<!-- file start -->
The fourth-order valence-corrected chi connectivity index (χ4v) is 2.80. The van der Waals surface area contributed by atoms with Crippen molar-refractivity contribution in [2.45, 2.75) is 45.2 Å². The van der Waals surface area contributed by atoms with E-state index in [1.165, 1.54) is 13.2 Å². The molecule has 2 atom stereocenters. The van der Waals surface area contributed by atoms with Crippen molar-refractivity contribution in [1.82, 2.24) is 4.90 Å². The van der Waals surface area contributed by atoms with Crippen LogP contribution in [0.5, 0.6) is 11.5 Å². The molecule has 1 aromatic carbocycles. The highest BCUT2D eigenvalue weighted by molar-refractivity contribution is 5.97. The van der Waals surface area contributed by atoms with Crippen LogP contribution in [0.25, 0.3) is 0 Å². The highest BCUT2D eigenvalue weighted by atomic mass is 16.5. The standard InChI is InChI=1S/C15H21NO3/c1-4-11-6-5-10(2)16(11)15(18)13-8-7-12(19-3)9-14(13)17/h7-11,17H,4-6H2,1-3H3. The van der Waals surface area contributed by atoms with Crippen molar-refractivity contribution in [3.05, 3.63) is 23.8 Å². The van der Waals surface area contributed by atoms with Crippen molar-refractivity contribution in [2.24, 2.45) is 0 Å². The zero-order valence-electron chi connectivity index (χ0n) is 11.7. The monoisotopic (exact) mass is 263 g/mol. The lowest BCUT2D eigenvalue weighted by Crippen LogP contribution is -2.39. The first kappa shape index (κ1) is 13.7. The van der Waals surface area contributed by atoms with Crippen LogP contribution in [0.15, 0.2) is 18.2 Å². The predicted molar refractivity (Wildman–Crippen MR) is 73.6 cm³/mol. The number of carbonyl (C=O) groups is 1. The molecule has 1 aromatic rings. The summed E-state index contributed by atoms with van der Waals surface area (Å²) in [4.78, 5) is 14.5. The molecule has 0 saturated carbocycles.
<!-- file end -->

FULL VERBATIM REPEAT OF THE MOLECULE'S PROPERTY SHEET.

The fourth-order valence-corrected chi connectivity index (χ4v) is 2.80. The van der Waals surface area contributed by atoms with Crippen molar-refractivity contribution in [2.45, 2.75) is 45.2 Å². The van der Waals surface area contributed by atoms with E-state index in [1.165, 1.54) is 13.2 Å². The molecule has 2 atom stereocenters. The van der Waals surface area contributed by atoms with Crippen molar-refractivity contribution in [1.82, 2.24) is 4.90 Å². The van der Waals surface area contributed by atoms with Crippen LogP contribution in [0.5, 0.6) is 11.5 Å². The molecule has 1 aromatic carbocycles. The highest BCUT2D eigenvalue weighted by molar-refractivity contribution is 5.97. The van der Waals surface area contributed by atoms with Crippen LogP contribution in [0.25, 0.3) is 0 Å². The highest BCUT2D eigenvalue weighted by atomic mass is 16.5. The standard InChI is InChI=1S/C15H21NO3/c1-4-11-6-5-10(2)16(11)15(18)13-8-7-12(19-3)9-14(13)17/h7-11,17H,4-6H2,1-3H3. The van der Waals surface area contributed by atoms with Crippen molar-refractivity contribution in [3.05, 3.63) is 23.8 Å². The van der Waals surface area contributed by atoms with Crippen molar-refractivity contribution in [2.24, 2.45) is 0 Å². The zero-order valence-electron chi connectivity index (χ0n) is 11.7. The monoisotopic (exact) mass is 263 g/mol. The lowest BCUT2D eigenvalue weighted by Crippen LogP contribution is -2.39. The first kappa shape index (κ1) is 13.7. The van der Waals surface area contributed by atoms with Crippen LogP contribution in [0.15, 0.2) is 18.2 Å². The predicted molar refractivity (Wildman–Crippen MR) is 73.6 cm³/mol. The number of carbonyl (C=O) groups is 1. The molecule has 1 aromatic rings. The summed E-state index contributed by atoms with van der Waals surface area (Å²) in [4.78, 5) is 14.5. The molecule has 0 saturated carbocycles.